To check whether rows are fully sorted, you can query Redshift’s admin tables:
SELECT btrim(pg_namespace.nspname::character varying::text) AS schema_name, btrim(p.name::character varying::text) AS table_name, sum(p."rows") AS "rows", sum(p.sorted_rows) AS sorted_rows, sum(p."rows") - sum(p.sorted_rows) AS unsorted_rows,
WHEN sum(p."rows") <> 0 THEN 1.0::double precision - sum(p.sorted_rows)::double precision / sum(p."rows")::double precision
ELSE NULL::double precision
END AS unsorted_ratio
FROM stv_tbl_perm p
JOIN pg_database d ON d.oid = p.db_id::oid
JOIN pg_class ON pg_class.oid = p.id::oid
JOIN pg_namespace ON pg_namespace.oid = pg_class.relnamespace
WHERE btrim(pg_namespace.nspname::character varying::text) = 'public' AND p.id > 0
GROUP BY btrim(pg_namespace.nspname::character varying::text), btrim(p.name::character varying::text)
ORDER BY sum(p."rows") - sum(p.sorted_rows) DESC, sum(p.sorted_rows) DESC;
– make sure to change the schema from public to whatever you are using for your table(s).
This should produce a table like this:
schema_name | table_name | rows | sorted_rows | unsorted_rows | unsorted_ratio
public | table1 | 64048263264 | 52214727344 | 11833535920 | 0.18475966898936
public | my_table2 | 21777720385 | 18456376872 | 3321343513 | 0.152511073440343
Another way to indirectly infer whether the table is loaded at sort order, is to run a Vacuum procedure. The more sorted the table is, the less time the Vacuum should take (see Vacuuming Tables). This might be useful if you are already running a lengthy Vacuum and wondering why it is taking so long. To estimate how much more time is needed for Vacuum to complete:
SELECT * FROM svv_vacuum_progress;
A case for Vacuum with frequent DELETEs/UPDATEs
In some ETL jobs data is not just COPIED over but is also updated or deleted. This is often the case with rollups. In rollup tables we only care about facts (e.g. averages, sums per user/group). That means that as facts change, rows need to be either updated or removed entirely in favor of newer rows. This is not an optimal set-up, but it does preserve storage.
In these cases, make sure to frequently run Vacuum even if data was originally inserted in sorted order. This can significantly slow down your user-run queries if they are performed during one of the Vacuum jobs.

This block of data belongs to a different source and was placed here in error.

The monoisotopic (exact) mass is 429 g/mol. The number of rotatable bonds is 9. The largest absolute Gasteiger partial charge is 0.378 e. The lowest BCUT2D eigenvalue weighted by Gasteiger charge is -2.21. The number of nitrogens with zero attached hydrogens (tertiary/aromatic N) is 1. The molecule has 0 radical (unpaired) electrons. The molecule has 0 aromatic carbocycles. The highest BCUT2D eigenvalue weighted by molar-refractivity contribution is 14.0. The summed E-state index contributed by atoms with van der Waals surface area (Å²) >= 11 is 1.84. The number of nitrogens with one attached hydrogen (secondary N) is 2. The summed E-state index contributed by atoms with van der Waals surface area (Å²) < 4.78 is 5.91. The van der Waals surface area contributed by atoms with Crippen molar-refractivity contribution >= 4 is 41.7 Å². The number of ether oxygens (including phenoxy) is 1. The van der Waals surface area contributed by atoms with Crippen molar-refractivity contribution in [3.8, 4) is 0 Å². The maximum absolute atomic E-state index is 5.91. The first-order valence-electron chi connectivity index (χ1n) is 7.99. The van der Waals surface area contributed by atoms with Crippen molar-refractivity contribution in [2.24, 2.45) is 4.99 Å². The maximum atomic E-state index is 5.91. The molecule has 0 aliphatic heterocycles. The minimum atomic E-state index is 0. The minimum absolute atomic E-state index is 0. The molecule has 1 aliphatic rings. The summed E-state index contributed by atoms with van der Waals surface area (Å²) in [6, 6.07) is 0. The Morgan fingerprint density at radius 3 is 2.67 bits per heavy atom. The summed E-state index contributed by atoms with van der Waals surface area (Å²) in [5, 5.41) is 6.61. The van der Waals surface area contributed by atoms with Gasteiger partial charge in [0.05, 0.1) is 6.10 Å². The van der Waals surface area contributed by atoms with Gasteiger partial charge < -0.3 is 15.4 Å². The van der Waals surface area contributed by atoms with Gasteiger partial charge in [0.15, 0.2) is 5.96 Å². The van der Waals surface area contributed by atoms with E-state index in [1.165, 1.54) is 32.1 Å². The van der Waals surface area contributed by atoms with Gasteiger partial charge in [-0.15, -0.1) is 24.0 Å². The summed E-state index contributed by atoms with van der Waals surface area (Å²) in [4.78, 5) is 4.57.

There are a couple of solutions to frequent Vacuuming. One is to utilize Redshift’s workload management–thereby giving higher priority to user-run queries over longer ETL jobs. This will further delay the completion of your Vacuum procedure, so it is ideal that you temporarily increase the number of nodes for the ETL period, making it brief and less costly on user queries.
Another approach involves splitting of one table into many smaller monthly/daily/hourly tables (Using Time Series Tables. The idea is to create a new small table at some interval and then
UNION all of the tables into, conceptually, a single table using Redshift’s Create View syntax.
This will allow Vacuuming/Analyze to be performed on just one table while everything else is left alone. Query optimizer will then skip some or most of the tables altogether based on the time period specified in the
It is important to consider Looker use in the wider business’s requirements for Redshift, and then how to make changes to accommodate these requirements. WLM enables users to flexibly manage priorities within workloads so that short, fast-running queries won’t get stuck in queues behind long-running queries.
If Looker is the only instance using WLM, typically your optimization will focus only on performance during the ETL process or during queries that load data into Redshift. More on implementing WLM…